Gaye Boss wrote Wild Hope: Stories for Lent from the Vanishing, where readers can gain insight and lament for the “profound loss of species”.
From Dust to Triumph: Reflections for a Holy Lent – an inspiring collection of Lenten reflections that you can read online.
Also, from the Uniting Church Australia, this excellent free download of Lenten reflections for 2019.
Churches Together in Britain and Ireland have some good study courses available for Lent: Parables and Possessions a six-session study resource based on 2012 the Church of Scotland report of A right relationship with money.; Walking and Praying with Christians of the Middle East and the 2016 addition Pilgrimage. In 2017, they have added Returning Home: Christian Faith in Encounter with other Faiths and for 2018 their emphasis is on Hope. I love the theme for 2019, The Mystery of God, encouraging us to look more deeply into the wonder and mystery of God. Last year for 2020, they asked “What biblical text sets your heart on fire?” in Opening the Scriptures course.
Biola University shares a great resource called The Lent Project with daily reflections.
Want to Focus on Simplicity and Sustainability?
From Simple Living Works: Let’s Get Ready for a Simpler Lent and Easter.
Eco-Palms: The University of Minnesota Center for Integrated Natural Resources and Agricultural Management (CINRAM) is working together with the Rainforest Alliance TREES program and Smartwood to certify palms harvested from the forests of Mexico and Guatemala for sale to Christian congregations in the United States and Europe.
I particularly enjoyed this link recommended by Archbishop Thabo Magkoba, of the Anglican Environmental Network in South Africa: A Carbon Fast for Lent from 2016. An updated version from 2020 comes from the St. Dennis Parish.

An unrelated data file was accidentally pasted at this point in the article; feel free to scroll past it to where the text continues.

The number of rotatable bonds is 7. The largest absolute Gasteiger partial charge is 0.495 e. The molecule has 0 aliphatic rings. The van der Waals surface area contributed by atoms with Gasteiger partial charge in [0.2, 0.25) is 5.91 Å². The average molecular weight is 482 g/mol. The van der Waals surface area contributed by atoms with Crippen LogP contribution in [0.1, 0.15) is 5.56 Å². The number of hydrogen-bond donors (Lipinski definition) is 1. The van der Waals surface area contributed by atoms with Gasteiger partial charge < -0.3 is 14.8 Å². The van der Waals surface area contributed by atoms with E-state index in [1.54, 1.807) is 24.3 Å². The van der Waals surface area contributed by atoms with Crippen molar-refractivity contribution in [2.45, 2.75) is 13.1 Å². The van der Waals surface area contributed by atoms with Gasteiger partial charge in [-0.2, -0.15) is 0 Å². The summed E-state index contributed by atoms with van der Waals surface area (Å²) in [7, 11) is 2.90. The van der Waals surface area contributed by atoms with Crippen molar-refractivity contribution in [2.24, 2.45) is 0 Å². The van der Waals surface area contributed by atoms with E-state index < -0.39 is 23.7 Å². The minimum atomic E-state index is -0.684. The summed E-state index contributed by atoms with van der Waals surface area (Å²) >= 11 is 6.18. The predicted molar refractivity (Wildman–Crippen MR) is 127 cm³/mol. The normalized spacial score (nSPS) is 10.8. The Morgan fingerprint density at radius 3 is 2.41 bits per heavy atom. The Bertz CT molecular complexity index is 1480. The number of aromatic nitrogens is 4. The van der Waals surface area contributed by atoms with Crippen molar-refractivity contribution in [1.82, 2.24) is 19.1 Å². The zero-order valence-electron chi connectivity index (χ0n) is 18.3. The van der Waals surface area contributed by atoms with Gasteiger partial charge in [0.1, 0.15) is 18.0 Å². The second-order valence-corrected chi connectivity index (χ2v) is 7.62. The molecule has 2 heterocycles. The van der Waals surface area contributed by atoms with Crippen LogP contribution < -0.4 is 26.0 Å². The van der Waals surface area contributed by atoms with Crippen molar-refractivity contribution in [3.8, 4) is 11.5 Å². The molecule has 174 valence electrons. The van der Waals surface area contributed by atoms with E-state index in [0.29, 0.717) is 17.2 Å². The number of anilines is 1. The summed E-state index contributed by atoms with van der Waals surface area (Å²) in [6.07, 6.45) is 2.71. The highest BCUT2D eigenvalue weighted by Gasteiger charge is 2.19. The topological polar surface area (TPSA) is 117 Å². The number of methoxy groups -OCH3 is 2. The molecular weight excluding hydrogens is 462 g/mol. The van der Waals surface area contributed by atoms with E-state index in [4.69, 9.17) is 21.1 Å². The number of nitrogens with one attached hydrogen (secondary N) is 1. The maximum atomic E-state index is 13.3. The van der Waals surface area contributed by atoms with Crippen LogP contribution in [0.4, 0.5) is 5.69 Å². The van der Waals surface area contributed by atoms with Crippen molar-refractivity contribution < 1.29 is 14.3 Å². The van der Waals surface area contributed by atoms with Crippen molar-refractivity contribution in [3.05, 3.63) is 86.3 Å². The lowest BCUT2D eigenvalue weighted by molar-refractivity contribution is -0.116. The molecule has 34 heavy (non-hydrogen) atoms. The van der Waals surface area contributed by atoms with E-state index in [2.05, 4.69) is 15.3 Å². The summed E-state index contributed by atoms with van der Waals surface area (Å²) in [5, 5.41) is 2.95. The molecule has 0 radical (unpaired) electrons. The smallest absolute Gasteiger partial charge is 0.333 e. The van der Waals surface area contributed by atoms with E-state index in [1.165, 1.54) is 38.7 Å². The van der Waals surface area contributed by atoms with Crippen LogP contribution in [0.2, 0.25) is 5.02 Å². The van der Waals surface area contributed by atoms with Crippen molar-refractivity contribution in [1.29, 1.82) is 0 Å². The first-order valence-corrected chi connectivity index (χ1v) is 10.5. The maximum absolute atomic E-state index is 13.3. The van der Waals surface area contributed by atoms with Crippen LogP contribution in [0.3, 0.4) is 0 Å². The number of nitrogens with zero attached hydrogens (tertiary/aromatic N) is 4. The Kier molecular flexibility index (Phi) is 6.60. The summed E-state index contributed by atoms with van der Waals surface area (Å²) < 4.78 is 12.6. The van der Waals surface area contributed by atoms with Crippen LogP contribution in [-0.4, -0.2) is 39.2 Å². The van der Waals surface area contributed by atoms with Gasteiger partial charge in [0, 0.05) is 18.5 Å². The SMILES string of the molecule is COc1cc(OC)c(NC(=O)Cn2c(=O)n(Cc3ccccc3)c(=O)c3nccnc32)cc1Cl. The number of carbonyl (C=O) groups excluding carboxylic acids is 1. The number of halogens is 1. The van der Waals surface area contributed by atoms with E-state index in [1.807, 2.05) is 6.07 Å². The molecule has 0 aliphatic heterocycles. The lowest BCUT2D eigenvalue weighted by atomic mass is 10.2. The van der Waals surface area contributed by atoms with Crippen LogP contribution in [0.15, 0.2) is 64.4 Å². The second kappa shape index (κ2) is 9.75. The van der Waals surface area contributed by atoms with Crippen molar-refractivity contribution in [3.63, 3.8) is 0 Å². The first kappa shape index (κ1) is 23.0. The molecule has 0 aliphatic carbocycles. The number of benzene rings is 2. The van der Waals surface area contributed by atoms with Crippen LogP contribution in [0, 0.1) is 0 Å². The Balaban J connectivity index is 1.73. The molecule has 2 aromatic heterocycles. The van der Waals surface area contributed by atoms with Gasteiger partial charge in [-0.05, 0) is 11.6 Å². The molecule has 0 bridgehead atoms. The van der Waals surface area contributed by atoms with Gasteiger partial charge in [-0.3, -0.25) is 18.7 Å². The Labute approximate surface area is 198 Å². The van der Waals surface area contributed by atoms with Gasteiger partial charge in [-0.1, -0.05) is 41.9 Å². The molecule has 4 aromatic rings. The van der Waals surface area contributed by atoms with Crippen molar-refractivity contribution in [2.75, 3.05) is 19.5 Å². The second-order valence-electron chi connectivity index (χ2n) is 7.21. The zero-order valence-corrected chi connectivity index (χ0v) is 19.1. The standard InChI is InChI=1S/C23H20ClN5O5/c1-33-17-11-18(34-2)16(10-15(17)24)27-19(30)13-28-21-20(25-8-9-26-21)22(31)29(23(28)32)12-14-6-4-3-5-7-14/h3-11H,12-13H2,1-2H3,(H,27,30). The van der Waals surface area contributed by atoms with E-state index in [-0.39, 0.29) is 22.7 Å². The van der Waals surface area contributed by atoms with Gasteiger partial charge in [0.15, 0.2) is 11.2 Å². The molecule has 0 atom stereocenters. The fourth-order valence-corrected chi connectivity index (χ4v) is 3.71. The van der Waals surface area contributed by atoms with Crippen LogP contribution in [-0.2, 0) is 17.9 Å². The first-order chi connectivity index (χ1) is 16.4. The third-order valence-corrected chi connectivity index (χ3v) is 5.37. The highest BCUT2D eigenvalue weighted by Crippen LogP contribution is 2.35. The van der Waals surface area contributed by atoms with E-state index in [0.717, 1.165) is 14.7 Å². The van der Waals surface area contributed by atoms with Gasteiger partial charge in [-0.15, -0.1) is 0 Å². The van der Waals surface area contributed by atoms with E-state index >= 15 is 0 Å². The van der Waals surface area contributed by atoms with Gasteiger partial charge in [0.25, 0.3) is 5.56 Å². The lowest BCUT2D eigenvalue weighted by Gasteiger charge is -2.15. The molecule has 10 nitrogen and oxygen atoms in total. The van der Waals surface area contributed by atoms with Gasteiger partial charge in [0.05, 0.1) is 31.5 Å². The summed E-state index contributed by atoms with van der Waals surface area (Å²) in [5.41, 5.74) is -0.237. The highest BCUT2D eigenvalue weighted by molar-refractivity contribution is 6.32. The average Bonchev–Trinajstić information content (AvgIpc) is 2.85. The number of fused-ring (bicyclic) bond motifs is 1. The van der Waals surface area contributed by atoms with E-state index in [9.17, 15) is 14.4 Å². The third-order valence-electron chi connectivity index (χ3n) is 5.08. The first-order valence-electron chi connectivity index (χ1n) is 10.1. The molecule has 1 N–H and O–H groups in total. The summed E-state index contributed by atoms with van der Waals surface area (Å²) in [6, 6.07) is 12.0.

Earth Ministry’s LeAnne Beres wrote this helpful article about taking a Carbon fast which includes links to other great resources.
Looking for A Devotional?
In recent years, I have used Walter Brueggemann’s A Way Other Than Our Own for Lent.
You might also like to check out Richard Rohr’s Wondrous Encounters: Scriptures for Lent.
Or, The Little Book of Lent with a variety of reflections from authors such as Desmond Tutu, Sheila Cassidy and Rowan Williams.
Renovaré, one of my favourite spiritual formation sites has some excellent Lenten devotionals.
Ave Maria Press has a broad array of Lenten resources available.
Chalice Press also has an excellent array of Lenten materials.
InterVarsity Press also has a very expansive and important list of books for Lent.
Need Resources for Church Worship or Lenten Studies?
Presbyterian Mission Agency also has good resources for Lent.
The Lenten resources at textweek.com, as usual form, has one of the most comprehensive resource lists available.
From Australia: Per Crucem Ad Lucem.
In New Zealand, Bosco Peters always has good resources listed.
And from South Africa, John Van deLaar at Sacredise is worth checking out.
Work of the People has produced some great Lenten studies, reflections & video resources this year too.
The Ignatian Workout for Lent online retreat is well worth participating in.
“40 Lent: What do you give up when the world gives out?” from the Jesuits at Loyola Press. It’s a social media series focusing on the way a group of adults copes with the aftermath of a disaster.
Obviously this is not a comprehensive list so if you know of other resources that you think should be added, please leave a comment here.